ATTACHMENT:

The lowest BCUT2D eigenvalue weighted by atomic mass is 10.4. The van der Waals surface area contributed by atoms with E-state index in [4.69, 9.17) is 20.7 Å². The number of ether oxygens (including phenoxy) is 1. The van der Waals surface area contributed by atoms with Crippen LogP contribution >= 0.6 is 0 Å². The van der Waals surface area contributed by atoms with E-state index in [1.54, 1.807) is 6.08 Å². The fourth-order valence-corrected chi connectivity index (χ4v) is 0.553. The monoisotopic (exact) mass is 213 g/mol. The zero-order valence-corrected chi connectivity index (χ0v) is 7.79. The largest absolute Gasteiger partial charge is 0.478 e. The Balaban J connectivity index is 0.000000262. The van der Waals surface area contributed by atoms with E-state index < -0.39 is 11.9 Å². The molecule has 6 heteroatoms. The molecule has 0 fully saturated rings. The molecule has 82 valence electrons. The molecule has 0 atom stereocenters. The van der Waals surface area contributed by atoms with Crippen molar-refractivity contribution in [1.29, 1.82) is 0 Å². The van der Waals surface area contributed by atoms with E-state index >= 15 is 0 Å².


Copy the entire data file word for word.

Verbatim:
The lowest BCUT2D eigenvalue weighted by atomic mass is 10.4. The van der Waals surface area contributed by atoms with E-state index in [4.69, 9.17) is 20.7 Å². The number of ether oxygens (including phenoxy) is 1. The van der Waals surface area contributed by atoms with Crippen LogP contribution >= 0.6 is 0 Å². The van der Waals surface area contributed by atoms with E-state index in [1.54, 1.807) is 6.08 Å². The fourth-order valence-corrected chi connectivity index (χ4v) is 0.553. The monoisotopic (exact) mass is 213 g/mol. The zero-order valence-corrected chi connectivity index (χ0v) is 7.79. The largest absolute Gasteiger partial charge is 0.478 e. The Balaban J connectivity index is 0.000000262. The van der Waals surface area contributed by atoms with E-state index < -0.39 is 11.9 Å². The molecule has 6 heteroatoms. The molecule has 0 fully saturated rings. The molecule has 82 valence electrons. The molecule has 0 atom stereocenters. The van der Waals surface area contributed by atoms with Crippen molar-refractivity contribution in [1.29, 1.82) is 0 Å². The van der Waals surface area contributed by atoms with E-state index >= 15 is 0 Å².